Bit.dev server is a cloud service provided by Bit. Accessing bit.dev server requires registering a user account on the bit.dev server. To export and import components from a local workspace to the account, the developer must login from the local workspace.
Unlike bit-cli tool that is open-sourced, bit.dev server is proprietary and owned by Bit.
Bit.dev server provides these functions:
Remote collections hosting
The primary goal of bit.dev is to be a SaaS service for hosting remote scopes.
Bit.dev is managing scopes in collections and determines the permissions users have for these collections:
- A public collection is is visible for all users.
- A private collection is limited to the privileged users in the organization that owns the collection.
Bit also ensures that code in private collections is not exposed via public collections and places the following restrictions on using components across collections:
- Components in public collections cannot depend on private components: A public component is available for the entire Bit community. Therefore, it may not depend on components that reside in public collections.
- Components in private collections cannot depend on components of different owners (users or organizations). Components in private collections may depend on public or private collections that belong to the same owner.
In addition, for each collection Bit maintains licensing information for the components (such as MIT or GPL).
Learn more about users and collections management.
Bit.dev also manages a package registry for all components that are exported to bit.dev collections. Any component exported to bit.dev can be installed using package managers (NPM or Yarn).
All components in the Bit.dev registry are available with the
@bit prefix. The full name of the component is in the format of
npm i @bit/<owner>.<collection-name>.<component-name>.
The component playground is a web-based editor and a rendering environment for each component hosted on Bit.dev server.
The component playground enables developing example wrappers for the component to show its usage.
When a component is exported to bit.dev, the components CI (Continuous Integration) runs a container for building and testing the component. The container uses the compiler and tester defined for the component in the original project.
The component is built in an isolated environment. The isolated environment contains the packages and dependencies defined for the component but does not have all the remaining project definitions. This isolation makes sure the component is truly stand-alone and is consumable by other projects.
The Component's CI displays the results for the component build and test run on the component page on bit.dev. When finishing the build and test tasks, the remote container is purged.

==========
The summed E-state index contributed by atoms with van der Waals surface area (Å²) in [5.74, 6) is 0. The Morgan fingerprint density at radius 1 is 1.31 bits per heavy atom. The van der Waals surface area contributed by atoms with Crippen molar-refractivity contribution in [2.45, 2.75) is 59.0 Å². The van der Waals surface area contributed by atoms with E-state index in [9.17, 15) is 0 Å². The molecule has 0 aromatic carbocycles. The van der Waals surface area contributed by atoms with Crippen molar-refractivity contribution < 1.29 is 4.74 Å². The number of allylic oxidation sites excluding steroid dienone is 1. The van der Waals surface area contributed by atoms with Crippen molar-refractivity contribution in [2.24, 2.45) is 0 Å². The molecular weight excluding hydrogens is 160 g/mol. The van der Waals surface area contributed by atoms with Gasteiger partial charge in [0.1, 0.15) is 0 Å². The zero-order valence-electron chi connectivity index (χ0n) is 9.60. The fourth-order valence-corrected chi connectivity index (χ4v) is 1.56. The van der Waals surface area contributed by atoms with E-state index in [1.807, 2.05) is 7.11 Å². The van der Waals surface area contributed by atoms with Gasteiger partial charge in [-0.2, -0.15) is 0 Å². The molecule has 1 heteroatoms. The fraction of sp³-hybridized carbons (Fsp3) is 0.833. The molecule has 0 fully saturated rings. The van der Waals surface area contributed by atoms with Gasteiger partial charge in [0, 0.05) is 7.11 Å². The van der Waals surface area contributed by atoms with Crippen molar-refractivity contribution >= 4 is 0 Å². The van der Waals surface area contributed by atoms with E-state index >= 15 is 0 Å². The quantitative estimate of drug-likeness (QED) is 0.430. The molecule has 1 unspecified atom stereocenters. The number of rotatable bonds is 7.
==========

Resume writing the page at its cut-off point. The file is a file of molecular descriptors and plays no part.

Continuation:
The component is then available in the component playground.
Each container on the bit.dev CI runs:
- Ubuntu jessie
- headless chrome driver
- latest version of Bit
- node 8
Each container is limited to:
- 10 minutes run time
- 2GB RAM
- 0.5 CPU core
Bit.dev components explorer allows searching across all the remote collections that the user has access to, such as the public collections and the user’s or organization's components.
The component explorer is using metadata on the component: tags, language, framework, and size for advanced searching capabilities.
Component Changes PRs
Bit.dev provides organizations the ability to integrate with Github for bumping versions of components in consuming projects, helping project developers keep their repositories up-to-date, and help maintainers of shared libraries track the adoption of components.
BitdevBot is a Github bot ensuring projects contain the latest versions of the components. The BitdevBot tracks collections of components and a set of Github repositories. When a component maintainer exports a new version of a component, the Bot creates PRs for upgrading the components in all connected repositories to their latest exported version.
The automated dependency management let component consumers get a simplified process in their projects. Instead of checking for updates and creating PRs for the components, they get a ready-made PR with all their updates. The PRs are acting as push notifications when changes occur. If the repository is associated with a CI / CD process, the PR triggers a CI process, so the user can know upfront if the update causes an app break.
Library maintainers can track the adoption of new components and their updates and communicate with the project owners if they did not apply the changes in their projects.
Version bumping pull requests are only available for bit.dev organizations